When minor day-to-day problems crop up, the team addresses them with an eye toward lasting fixes. Dube recalls, “We had a chlorine violation because somebody turned a chemical feed pump off and forgot to turn it back on. We said, ‘All right, what can we do to keep that from happening again?’ We tied that pump into our SCADA system, so that if it’s not turned back on, there’s going to be an alarm.”

Never at a standstill

The Hampton team continues to face down difficult issues. One is I&I. In 2006, contractors replaced many of the aging sewer mains along the beach in a $10 million project. “We actually saw a drop in flow of a million gallons a day,” says Carle. “The trouble with being on the beach is that we have 10-foot tides here, so during springtime we would essentially be receiving the Atlantic Ocean.” More work on I&I reduction needs to be done.

“We’re also trying to add some new equipment and make more improvements at the plant,” Dube says. “That includes upgrading the septage receiving station and adding an emergency generator for our aeration blower building.”

Given the plant’s age, repairs and maintenance are daily concerns. “We’ve installed the Hach JOB CAL computerized preventive maintenance program,” says Dube. “It helps us track all of our equipment repairs and scheduled maintenance. The operators log in to look at what’s due to be checked or worked on and just go in and do it.”

While budget issues are challenging, the Hampton team faces the future optimistically. “I’m sure all treatment plants go through ups and downs,” says Dube. “Lately, we’re headed in the right direction. The elected officials we have in place now are looking out for the future of the town and making the necessary plans to improve it.”

Carle adds, “It’s a team effort here. As operators, we can’t do our jobs without the support of the people who haul the biosolids, do the lab work and do the maintenance. We try to cross-train everybody to be able to do everything.”

That’s especially important in a plant where change is always in the mix.


Little things count

It’s not just the million-dollar projects that make things better at the Leavitt E. Magrath Wastewater Treatment Plant. Sometimes it takes nothing more than a couple of sheets of paper, or the repurposing of a plastic reagent bottle.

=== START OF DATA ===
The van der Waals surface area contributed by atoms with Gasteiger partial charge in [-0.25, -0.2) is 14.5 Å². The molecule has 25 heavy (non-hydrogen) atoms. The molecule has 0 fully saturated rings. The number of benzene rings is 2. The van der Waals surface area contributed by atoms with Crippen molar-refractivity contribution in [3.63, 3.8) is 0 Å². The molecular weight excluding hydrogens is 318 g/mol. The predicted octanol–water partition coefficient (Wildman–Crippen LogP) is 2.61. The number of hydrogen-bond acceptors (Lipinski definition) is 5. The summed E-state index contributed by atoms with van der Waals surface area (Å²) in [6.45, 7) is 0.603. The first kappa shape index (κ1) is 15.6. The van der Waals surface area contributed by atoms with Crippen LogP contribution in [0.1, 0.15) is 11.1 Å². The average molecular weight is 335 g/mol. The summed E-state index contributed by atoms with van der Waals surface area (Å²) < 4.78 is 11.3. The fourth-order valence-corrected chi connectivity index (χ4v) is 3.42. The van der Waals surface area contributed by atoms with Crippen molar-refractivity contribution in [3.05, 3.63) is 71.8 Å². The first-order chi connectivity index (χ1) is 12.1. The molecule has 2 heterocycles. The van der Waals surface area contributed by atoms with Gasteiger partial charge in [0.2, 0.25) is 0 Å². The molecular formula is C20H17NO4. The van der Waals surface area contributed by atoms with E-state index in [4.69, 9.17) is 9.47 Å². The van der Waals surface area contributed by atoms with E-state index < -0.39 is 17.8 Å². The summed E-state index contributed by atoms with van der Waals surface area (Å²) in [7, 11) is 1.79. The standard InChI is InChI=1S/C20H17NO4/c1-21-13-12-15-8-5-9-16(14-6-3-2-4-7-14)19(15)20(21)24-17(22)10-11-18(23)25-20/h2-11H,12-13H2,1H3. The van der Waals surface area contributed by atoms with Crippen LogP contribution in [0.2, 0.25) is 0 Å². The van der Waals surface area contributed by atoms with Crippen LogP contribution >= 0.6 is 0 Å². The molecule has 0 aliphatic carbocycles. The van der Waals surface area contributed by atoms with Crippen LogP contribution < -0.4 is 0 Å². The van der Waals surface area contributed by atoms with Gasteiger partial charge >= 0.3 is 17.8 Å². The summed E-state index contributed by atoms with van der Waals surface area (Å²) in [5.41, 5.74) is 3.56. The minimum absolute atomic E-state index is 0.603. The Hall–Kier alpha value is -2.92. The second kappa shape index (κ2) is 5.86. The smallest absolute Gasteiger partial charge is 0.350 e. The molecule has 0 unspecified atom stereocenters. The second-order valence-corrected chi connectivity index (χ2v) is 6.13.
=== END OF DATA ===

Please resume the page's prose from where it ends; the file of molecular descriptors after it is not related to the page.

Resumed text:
Ideas arise constantly from a staff that totals more than 100 years of experience. The team includes:

  • Steve Aslin, maintenance technician/grease inspector (Grade 4 wastewater operator license, 19 years with the town of Hampton)
  • Rob Pierce, lab technician, Grade 2, 10 years
  • Bill Lowney, operator, Grade 1, 10 years
  • Cliff Lavigne, truck driver, Grade 1, nine years
  • Mike Moran, equipment mechanic, Grade 2, five years
  • Marie Hall, Public Works secretary, 26 years

“We have a lot of operator ingenuity here,” says Mike Dube, operations manager (Grade 4, 18 years). Mike Carle, chief operator, was recognized twice by the Water Environment Federation in its Operator Ingenuity Contest, first for a “fecal clock” and then for a makeshift but effective shield to keep an influent composite sampler from getting clogged by wipes or rags.

“We use the IDEXX test for fecal coliform,” says Carle (Grade 4, 17 years). “It’s an 18-hour test. On weekends we rotate the lab duties, so the person coming in may not know when it’s time to conclude and read the test.” The “clock” consists of a sheet of manila paper with two dials printed on it, one for indicating when the test was started and the other when to read it. “It’s a simple visual reminder,” Carle says.

Dube notes that clogging of the influent sampler used to be “a maintenance nightmare, especially when the temperature was 10 degrees outside and our people had to clean it off.” To create the sampler shield, Carle took a 500 mL bottle from a pH buffer solution, cut the bottom off and modified the neck. When fastened in place,the bottle formed a shroud over the intake. “Now the rags don’t get sucked into the intake and clog it up,” Carle says. “At best they just slide on by. At worst they get caught on the hose.”

Either way, the sampler is able to operate continuously.

Dube says, “Little things like that help us do our jobs a bit better.”